Idaho State Police Seize 7000 Pounds of Hemp, Company Suing
Federal law may have legalized industrial hemp, but it’s up to the states to decide whether they want the strain of Cannabis sativa containing less than 0.3% THC legalized in their own states. However, does this give states the right to block interstate commerce of hemp?
Idaho Statesmen reports that in January, 7000 pounds of “a green leafy substance” was seized by police, who thought it was marijuana.
Big Sky Scientific, the company that owns the hemp, sued Idaho State Police asking for the release of its industrial hemp and its truck. On Feb. 19, U.S. District Court Magistrate Judge Ronald Bush denied the release of the hemp, but on Friday determined that the testing results would be made public record.
The hemp originated in Oregon and was en route to Colorado. Big Sky’s lawsuit states:
“The 2018 Farm Bill prohibits states from blocking the transportation of industrial hemp in interstate commerce as Defendants have done,” the lawsuit reads. “Notwithstanding the 2018 Farm Bill, states cannot prohibit the shipment of a legal good through interstate commerce under the Commerce Clause.”
The Commerce Clause is Article 1, Section 8, Clause 3 of the US Constitution giving Congress the power to regulate commerce. The “Dormant Commerce Clause”, according to Cornell Law’s Legal Information Institute:
refers to the prohibition, implicit in the Commerce Clause, against states passing legislation that discriminates against or excessively burdens interstate commerce
Hemp and marijuana, now legally defined as containing below and above 0.3%, still appear very similar. So how are police to know the difference? This lawsuit could have implications for states like Idaho and South Dakota that are still refusing to allow hemp to be grown, sold, and possessed in their borders. If the police will have a potential lawsuit on their hands each time they stop a truckload of hemp, will it give them no motivation to enforce federal and state laws prohibiting marijuana?
When the Commerce Clause was written, the United States had yet to embark on the insane business of banning substances. With all of these complications in place, it’s only a matter of time, even in a country that seems to enjoy slowing progress as a national pass time, that all strains of the Cannabis sativa plant are legal nationally and in every state.
Maybe even before I’m dead, who knows…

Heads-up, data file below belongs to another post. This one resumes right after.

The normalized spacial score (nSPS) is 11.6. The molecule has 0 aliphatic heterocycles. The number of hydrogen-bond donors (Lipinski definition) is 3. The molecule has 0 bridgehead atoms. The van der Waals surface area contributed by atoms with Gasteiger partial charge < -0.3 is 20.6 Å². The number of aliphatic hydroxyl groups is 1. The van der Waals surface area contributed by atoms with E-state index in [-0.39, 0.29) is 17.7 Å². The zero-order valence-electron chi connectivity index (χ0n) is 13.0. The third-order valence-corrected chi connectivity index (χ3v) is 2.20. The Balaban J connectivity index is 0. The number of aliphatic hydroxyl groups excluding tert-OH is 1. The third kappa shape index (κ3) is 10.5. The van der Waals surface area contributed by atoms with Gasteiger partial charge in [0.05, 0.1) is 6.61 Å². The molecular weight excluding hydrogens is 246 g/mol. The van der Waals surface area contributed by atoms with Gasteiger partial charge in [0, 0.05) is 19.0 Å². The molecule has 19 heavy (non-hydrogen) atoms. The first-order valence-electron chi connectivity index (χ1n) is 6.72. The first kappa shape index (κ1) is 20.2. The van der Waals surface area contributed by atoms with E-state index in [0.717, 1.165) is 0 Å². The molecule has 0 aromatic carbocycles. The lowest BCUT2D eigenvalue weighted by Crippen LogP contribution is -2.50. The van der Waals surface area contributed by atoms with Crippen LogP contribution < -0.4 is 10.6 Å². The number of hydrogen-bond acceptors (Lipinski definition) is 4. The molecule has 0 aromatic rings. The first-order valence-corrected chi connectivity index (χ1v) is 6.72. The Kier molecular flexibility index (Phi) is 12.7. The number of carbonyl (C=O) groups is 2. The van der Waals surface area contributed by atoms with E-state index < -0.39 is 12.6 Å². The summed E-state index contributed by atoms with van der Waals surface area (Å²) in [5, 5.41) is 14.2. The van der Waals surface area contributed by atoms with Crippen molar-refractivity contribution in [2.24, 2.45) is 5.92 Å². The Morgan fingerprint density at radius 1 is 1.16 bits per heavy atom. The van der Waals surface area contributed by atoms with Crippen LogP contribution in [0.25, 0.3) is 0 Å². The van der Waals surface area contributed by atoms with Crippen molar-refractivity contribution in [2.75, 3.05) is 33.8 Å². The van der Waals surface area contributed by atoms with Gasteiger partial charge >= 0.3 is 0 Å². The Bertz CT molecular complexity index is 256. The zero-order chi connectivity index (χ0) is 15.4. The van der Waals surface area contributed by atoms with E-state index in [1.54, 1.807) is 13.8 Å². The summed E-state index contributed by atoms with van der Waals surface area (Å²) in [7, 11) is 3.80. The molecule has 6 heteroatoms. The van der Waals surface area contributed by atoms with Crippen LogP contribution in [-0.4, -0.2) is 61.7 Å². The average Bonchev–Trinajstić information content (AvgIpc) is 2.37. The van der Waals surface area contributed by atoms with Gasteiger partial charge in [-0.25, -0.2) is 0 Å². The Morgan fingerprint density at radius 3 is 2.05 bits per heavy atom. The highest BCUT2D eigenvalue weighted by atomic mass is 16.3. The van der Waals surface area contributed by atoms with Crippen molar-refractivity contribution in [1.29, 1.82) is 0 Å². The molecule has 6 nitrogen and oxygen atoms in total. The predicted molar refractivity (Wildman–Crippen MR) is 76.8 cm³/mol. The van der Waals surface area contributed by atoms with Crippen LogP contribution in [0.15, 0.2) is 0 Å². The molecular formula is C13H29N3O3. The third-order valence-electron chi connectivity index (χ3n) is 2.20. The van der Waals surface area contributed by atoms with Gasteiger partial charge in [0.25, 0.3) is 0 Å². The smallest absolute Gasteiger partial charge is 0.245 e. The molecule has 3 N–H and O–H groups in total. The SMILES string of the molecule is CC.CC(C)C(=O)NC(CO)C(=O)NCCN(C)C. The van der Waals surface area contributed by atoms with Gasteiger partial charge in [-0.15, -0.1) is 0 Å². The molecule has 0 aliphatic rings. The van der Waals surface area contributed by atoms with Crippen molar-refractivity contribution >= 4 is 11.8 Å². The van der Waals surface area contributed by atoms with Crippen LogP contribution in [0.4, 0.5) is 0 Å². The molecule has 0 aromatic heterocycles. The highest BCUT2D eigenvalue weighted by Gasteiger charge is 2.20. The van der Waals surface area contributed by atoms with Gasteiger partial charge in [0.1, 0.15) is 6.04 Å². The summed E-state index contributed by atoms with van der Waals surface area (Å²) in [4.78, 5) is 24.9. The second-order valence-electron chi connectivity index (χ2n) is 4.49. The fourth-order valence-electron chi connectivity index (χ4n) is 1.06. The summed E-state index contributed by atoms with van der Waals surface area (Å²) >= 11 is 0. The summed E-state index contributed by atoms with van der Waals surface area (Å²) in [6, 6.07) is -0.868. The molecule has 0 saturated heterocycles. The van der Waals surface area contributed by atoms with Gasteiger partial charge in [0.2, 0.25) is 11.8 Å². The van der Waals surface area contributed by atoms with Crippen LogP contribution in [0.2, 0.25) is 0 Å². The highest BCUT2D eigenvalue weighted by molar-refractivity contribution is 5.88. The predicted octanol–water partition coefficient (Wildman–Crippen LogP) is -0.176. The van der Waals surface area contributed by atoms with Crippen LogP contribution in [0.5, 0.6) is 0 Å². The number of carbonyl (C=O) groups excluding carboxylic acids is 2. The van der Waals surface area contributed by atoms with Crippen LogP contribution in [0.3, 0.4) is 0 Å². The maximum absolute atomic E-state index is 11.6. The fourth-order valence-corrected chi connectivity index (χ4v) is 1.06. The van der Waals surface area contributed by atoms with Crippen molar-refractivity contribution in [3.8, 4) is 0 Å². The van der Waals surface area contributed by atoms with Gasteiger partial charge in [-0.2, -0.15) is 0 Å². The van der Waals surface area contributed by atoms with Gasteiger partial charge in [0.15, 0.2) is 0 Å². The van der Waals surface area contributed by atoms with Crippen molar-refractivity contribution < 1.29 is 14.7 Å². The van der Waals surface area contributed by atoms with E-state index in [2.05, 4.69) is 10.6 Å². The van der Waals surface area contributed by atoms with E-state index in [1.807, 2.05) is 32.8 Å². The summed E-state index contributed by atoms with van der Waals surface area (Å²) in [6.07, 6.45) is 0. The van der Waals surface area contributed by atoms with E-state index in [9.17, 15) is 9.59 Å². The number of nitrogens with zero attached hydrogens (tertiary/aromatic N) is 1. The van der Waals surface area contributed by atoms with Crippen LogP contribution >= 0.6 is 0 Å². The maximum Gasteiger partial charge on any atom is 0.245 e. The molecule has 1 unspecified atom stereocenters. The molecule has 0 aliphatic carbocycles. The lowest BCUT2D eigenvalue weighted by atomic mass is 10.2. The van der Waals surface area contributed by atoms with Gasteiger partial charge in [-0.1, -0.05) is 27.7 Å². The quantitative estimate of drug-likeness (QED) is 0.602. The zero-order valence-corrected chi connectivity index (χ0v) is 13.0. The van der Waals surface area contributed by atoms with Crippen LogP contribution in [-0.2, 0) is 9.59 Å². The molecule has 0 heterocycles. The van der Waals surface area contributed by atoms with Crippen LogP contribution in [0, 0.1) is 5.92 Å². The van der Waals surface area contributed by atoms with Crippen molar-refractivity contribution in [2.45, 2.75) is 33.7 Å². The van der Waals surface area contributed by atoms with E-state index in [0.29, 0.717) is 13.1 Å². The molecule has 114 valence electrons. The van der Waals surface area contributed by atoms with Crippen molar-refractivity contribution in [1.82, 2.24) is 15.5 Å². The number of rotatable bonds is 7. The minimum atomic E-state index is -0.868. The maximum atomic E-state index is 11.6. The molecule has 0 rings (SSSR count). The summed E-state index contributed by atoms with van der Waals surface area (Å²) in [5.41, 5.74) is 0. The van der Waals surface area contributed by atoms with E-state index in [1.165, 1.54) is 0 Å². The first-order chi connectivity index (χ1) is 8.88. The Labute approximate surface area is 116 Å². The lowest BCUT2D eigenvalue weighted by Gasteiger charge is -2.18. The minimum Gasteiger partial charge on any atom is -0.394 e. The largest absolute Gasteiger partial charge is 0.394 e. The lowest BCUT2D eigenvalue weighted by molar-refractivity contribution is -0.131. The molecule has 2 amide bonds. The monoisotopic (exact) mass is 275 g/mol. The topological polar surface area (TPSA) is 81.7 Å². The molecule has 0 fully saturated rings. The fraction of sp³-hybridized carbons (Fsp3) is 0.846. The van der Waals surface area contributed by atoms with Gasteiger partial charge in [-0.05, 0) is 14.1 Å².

Big Sky Scientific, among other things, is asking for its product to be returned so that it can “continue its shipment on to Colorado.” The suit also asks for judgments declaring wrongdoing on the part of the defendants.
Pennsylvania Issues Hemp Farming Permits for 2019
Two hundred fifteen applications to grow hemp have been submitted to Pennsylvania’s Department of Agriculture before the April 30 deadline, according to TribLive. Previously there was a 100 acre cap on hemp farming, an a restriction on number of applications accepted, but those have been lifted
Pennsylvania has recently become more tolerant in its cannabis policies. Medical cannabis was legalized statewide in 2016. Several of the states cites have decriminalized the possession of cannabis. In Pittsburgh’s city limits, for example, the maximum penalty for possession of up to an ounce of cannabis is $25.
PA Lieutenant Governor John Fetterman is currently on a “listening tour” of all counties to talk to Pennsylvanians about the possibility of legalizing recreational cannabis.
Industrial hemp farming is already underway in the state, implemented in 2018 under the Industrial Hemp Research Pilot Program.
Here’s a video of a farmer in Westmoreland County, in Western Pennsylvania, talking about developing CBD rich hemp strains.
Illinois Hemp Growing Permits Now Available
Illinois Governor and Department of Agriculture both have positive things to say about the future of hemp production in their state. Last year Illinois passed its own Industrial Hemp Act.
With the recent national legalization under the 2018 Farm Bill, hemp as a commodity is in limbo. No insurance is yet available on the crop until Congress acts, putting hemp farmers at risk. And Herald & Review writes:
Markets for the crop, however, are still in the development stage. It is not traded on the Chicago Mercantile Exchange and there are no local marketplaces to sell the crop in the same way farmers sell wheat, corn or soybeans at local grain elevators, although [Agriculture Dept. Director] Sullivan said there are some available in surrounding states.
Sullivan added he expects more markets to emerge as the industrial processing side of the business begins to grow.
“Once we know how many people are growing it, that’s going to lead to the processing side of it,” he said. “We have to grow it before we can process it.”